By Fred A. Reed
No, it most emphatically isn’t!
The death on December 29 of Pelé, one of those few individuals immediately identifiable by a single name, following on the heels of Morocco’s valiant showing at the Qatar World Cup, should have dispersed all doubts or hesitations.
And breathed, on a strictly personal level, life into the long-dormant yet still smouldering coals of memory.
The story I am going to tell begins thusly: In early March 1961 a Varig Brazilian Airlines plane landed in Honolulu to refuel and take on passengers. The aircraft, a four-engine propeller-driven Lockheed Constellation was on its way eastward, to Tokyo. Seats on the plane were cheap, as transcontinental flights increasingly relied on jets. The low ticket prices were a boon for the three young Canadian women who boarded the flight, the continuation of a round-the-world journey that had begun in Toronto two weeks earlier and would end (and continue in other ways) for one of them in Athens seven months later.
The three travellers, looking forward to high adventure, were taken aback when the airline insisted that they provide their personal weight, in addition to that of their luggage. They consented and, svelte of silhouette, hurried to board and be on their way.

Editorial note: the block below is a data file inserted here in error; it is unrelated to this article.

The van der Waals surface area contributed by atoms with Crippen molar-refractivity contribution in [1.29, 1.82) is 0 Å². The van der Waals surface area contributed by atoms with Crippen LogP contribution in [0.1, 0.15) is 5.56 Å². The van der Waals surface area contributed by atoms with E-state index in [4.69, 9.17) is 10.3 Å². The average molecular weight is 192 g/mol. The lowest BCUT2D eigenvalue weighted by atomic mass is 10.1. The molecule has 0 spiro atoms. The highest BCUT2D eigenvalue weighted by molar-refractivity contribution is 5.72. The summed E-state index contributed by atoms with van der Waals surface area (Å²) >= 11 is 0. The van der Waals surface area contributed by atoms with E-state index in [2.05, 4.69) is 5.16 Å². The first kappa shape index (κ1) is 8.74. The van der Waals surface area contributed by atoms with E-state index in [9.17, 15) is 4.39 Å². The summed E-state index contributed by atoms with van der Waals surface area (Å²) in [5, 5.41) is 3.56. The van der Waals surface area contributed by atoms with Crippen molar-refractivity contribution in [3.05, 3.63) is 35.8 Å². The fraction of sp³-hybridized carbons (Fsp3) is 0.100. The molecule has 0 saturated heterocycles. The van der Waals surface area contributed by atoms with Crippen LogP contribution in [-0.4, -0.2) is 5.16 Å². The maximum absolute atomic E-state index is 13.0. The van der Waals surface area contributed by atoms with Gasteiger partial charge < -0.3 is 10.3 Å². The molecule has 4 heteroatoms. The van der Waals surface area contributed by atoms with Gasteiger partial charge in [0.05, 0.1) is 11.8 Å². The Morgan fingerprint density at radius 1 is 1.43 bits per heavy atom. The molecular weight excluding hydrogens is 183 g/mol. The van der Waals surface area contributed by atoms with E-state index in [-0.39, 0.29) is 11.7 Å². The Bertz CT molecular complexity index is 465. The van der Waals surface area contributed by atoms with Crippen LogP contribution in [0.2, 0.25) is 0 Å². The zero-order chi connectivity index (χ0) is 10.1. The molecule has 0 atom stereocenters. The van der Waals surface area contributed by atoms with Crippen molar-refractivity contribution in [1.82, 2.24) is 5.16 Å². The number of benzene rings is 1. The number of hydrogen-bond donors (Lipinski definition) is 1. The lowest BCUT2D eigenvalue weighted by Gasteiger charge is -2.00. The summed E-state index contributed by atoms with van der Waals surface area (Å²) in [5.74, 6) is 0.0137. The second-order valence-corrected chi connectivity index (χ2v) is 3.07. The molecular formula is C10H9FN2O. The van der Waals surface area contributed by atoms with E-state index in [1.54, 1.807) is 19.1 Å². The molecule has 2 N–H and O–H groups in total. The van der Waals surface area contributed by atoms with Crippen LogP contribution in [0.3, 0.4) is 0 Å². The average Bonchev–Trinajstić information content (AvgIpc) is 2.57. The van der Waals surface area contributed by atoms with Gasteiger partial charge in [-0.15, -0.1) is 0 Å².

(I was familiar with the aircraft, having flown in one from Los Angeles to New York via Chicago when, in October 1960, I left home, family and country behind, having fallen under the spell of Greek writer Nikos Kazantzakis.)
On boarding, they immediately noticed the prevailing state of semi-chaos in the cabin. Baggage was strewn over the seats and clothing hung from the overhead luggage compartments. The through passengers who had departed Brazil two days before lolled on the seats, but looked up attentively as the three made their way through the rear cabin toward their seats in the front.
By now the alert reader will be asking her/himself: how does the author know this? How, indeed, does he know what followed?
The answer: he, like any self-respecting journalist (later, not then, of course) had a reliable eye-witness source on board that very aircraft: the young lady—with the trisyllabic name Ingeborg—whom he would encounter months later in Athens, and who would become his/my life-partner of sixty years and counting.
On that Varig Airlines flight, known to neither Ingeborg nor the author of these lines, the sport known as ‘football’ entered—unexpectedly, as do all good things—our lives. For its passengers were, in their immense majority, members of Santos FC, Brazil’s preeminent football team, whose incontestable star was and Edson Arantes do Nascimento, known throughout the inhabited universe as Pelé.
From Honolulu to a refuelling stop at Wake Island, and then on to Tokyo and Hong Kong the intrepid trio would encounter the Brazilians on the street and in tourist venues.
Fast forward to the summer of that same year. Santos FC arrived in Greece by way of Italy and Germany for three games with the host country’s top teams. On June 30 the Panathinaikos squad, the Athens home team, faced off against the Brazilians.